Think about new technologies. Consumers love buying via Alexa, and digital assistants and voice search are also becoming increasingly important in B2B, with 50% of mid- to large-sized businesses set to use digital assistants in 2020. Digital assistants will change the procurement process, with buying teams relying on AI to surface products for their review. That makes it vital to offer product information tailored to the requirements of virtual assistants: get this wrong, and human decision-makers might never see your product listings.

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4) B2B brands are taking a stand

Today’s consumers are eager to support brands that take corporate responsibility seriously, with half of holiday shoppers saying they’d spend more to buy from a brand that supports the causes they care about. And social responsibility isn’t just for B2C sellers: enterprise buyers are also embracing purpose-driven procurement in order to burnish their brand, boost morale, and advance their CSR goals.

This new trend toward the use of socially responsible companies is creating opportunities for B2B sellers to highlight the ways in which their products are more ethical, greener, or more socially responsible than those of their rivals. If your products are made in America, use ethical manufacturing practices, or have been awarded eco-labels, then you’ll need to communicate those facts consistently across your marketplace listings, websites, catalogs and other assets. This is about more than just sharing product information: it’s about building trust, telling a story about your values, and forging an emotional connection with buyers.

5) Use experiences to bring your products to life

B2C brands use experiential marketing to get consumers excited, and B2B sellers are also starting to view the sales process as more than just a transaction. John Deere does this especially well: its “Drive Green” events let buyers experience the adrenaline rush of personally driving heavy equipment. Other B2B brands use online videos or interactive sessions at trade shows to help customers visualize themselves using their products.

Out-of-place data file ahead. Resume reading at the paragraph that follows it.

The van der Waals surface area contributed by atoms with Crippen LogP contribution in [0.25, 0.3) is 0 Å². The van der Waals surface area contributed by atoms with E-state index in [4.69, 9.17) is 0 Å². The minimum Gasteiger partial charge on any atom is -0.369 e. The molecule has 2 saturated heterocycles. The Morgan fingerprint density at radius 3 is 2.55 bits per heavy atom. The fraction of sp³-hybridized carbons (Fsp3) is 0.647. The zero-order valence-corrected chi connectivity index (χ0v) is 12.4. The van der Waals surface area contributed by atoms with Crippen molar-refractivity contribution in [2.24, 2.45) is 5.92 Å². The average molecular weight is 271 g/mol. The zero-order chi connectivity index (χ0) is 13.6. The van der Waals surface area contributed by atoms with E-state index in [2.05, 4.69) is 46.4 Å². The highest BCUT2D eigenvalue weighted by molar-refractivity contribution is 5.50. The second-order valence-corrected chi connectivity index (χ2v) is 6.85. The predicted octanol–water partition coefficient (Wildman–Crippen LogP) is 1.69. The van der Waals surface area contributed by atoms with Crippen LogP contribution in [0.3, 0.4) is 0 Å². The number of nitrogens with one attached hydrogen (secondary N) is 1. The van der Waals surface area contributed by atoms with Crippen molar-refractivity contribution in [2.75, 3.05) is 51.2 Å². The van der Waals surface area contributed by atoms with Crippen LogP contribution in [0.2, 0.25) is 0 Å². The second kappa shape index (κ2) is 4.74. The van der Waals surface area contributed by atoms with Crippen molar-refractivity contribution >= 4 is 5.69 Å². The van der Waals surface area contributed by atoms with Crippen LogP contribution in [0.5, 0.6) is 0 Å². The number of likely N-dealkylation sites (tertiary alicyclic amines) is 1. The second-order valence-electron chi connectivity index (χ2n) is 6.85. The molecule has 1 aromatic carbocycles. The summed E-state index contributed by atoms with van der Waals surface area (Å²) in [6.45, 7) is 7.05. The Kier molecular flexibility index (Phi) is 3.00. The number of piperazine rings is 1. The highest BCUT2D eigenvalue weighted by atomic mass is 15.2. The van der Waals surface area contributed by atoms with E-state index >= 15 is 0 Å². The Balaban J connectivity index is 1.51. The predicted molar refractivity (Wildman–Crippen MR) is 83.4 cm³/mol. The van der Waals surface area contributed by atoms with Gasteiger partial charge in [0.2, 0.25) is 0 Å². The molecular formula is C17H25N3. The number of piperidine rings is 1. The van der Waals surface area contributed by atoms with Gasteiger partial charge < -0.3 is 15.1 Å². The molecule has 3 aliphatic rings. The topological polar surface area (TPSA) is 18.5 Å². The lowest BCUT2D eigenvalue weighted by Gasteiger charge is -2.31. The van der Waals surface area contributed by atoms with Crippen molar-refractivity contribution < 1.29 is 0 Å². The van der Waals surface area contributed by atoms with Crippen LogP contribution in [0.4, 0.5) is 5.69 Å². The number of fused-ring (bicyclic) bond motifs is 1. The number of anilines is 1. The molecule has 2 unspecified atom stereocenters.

Such approaches help merchants reach wider audiences, but it’s vital to tell a consistent and convincing story about your products across all the new touchpoints you create. At the end of the day, it doesn’t matter how creative or immersive an experience you offer for your customers—if it isn’t accompanied by clear and accurate product information, you’ll wind up confusing people instead of driving new sales.

Making the most of B2C strategies

In the coming year, we’ll see B2B merchants develop savvy sales strategies informed by the glitzier, more glamorous world of consumer marketing. That will bring big opportunities as merchants engage enterprise customers across an ever-wider range of platforms.

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But new strategies bring new risks, too. B2B sellers will need to manage ever-increasing amounts of information while marketing and selling their products across countless online platforms and in-person venues.

A clear product strategy is the glue that binds all these strategies together. Put the right PIM system in place, and you’ll be well placed to avoid the pitfalls—and to turn B2C-style marketing strategies into a powerful driver of B2B success in 2020 and beyond.

Fred de Gombert is CEO of Akeneo, a provider of product information management technology.